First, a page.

Jimmy Doyle Walker unfolded from Harvey’s 1936 Ford Roadster and eyed the open-sided tent bearing a hand-painted sign that read, REVIVAL OF THE SPIRIT. Music couldn’t possibly float on the humid air, but a familiar hymn hung in the atmosphere like a boom ready to drop. “You’ve got to be kidding me.”
His buddy, Diplomats second baseman, Harvey Timmons shrugged. “A little religion never hurt anybody.”
Jimmy Doyle adjusted his suspenders and slipped on the suit coat he’d abandoned for the drive. He was used to people trying to reform him. During the five years of exile from the game he loved, better people than Harvey had hinted that he could do with a bit of salvation. What they didn’t know was, clearing his name and getting back in the game was all the salvation he’d wanted.
Following his friend across the ankle-high grass trampled by the hundred or so people congregated in the shade of the white canvas, he silently cursed the summer heat. “You’re going to owe me big-time for this.”
“Shut your yap and come on.”
Jimmy Doyle smiled at his friend’s back. It was difficult to hold a grudge against Harvey. The man seemed to smile all the time and never had a harsh word for anyone. That made his sharp command all that much more amusing.
Removing his hat, he ducked beneath the ruffled edge of the canopy. What little air that stirred outside hadn’t found its way inside. Spying two empty folding chairs on the back row, he grabbed Harvey’s sleeve before his friend could drag them to vacant seats in the front. The last row was perfectly fine. With a little luck, an errant breeze would find them there.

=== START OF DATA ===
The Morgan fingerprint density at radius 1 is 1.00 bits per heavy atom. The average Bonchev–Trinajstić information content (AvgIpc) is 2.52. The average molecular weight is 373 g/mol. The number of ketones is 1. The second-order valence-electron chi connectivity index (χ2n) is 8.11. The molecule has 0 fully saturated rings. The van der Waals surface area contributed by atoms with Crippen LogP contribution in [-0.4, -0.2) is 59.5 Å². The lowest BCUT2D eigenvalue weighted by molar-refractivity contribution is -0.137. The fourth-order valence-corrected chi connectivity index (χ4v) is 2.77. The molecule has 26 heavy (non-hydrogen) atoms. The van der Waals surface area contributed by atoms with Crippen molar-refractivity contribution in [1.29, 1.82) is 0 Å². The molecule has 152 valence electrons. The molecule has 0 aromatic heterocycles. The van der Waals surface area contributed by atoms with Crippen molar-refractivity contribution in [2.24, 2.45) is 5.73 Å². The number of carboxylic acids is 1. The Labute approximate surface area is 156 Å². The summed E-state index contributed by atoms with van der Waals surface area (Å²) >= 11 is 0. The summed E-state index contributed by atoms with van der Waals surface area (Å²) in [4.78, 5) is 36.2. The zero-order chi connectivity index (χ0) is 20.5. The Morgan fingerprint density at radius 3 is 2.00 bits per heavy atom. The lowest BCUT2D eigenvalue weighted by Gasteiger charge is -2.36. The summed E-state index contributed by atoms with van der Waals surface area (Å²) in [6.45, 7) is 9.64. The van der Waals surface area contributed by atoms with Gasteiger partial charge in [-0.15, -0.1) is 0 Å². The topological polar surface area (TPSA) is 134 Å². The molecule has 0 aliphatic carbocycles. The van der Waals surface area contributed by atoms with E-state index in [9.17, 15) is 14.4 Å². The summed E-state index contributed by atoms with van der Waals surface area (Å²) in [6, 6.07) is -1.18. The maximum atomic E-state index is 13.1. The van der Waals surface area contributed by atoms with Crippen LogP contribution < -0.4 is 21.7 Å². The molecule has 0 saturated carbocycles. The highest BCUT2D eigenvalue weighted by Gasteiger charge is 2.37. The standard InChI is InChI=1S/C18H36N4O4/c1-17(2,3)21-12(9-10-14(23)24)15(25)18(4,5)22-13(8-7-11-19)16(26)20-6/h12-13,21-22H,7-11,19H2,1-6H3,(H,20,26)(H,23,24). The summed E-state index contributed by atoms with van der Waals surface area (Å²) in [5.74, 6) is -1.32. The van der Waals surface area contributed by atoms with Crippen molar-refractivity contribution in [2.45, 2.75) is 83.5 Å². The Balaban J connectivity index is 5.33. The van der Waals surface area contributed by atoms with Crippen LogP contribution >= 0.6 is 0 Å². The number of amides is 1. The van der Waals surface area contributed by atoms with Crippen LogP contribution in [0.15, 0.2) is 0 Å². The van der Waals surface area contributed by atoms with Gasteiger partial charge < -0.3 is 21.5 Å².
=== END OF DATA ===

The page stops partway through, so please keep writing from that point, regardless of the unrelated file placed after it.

The stout woman next to him elbowed him in the ribs to hand him a hymnal. Even though he knew the hymn they were singing by heart, he took the book anyway, smiling his thanks as he added his voice to the song. Nothing said sinner in need of reform
like nonparticipation. He’d play along until he could get the hell out of there.
This was the first Sunday they’d had off in ages, and the last place he wanted to be was at some holier-than-thou tent revival meeting. He’d grown up attending church services, but once he’d left home, he’d never felt the call to attend regularly. Harvey was one of the few teammates who didn’t go out of his way to avoid him, as if the stain on his career that would never fully go away might somehow rub off on them if they got too close. So when he’d extended the invitation for a drive in the country today, Jimmy Doyle hadn’t thought twice about accepting.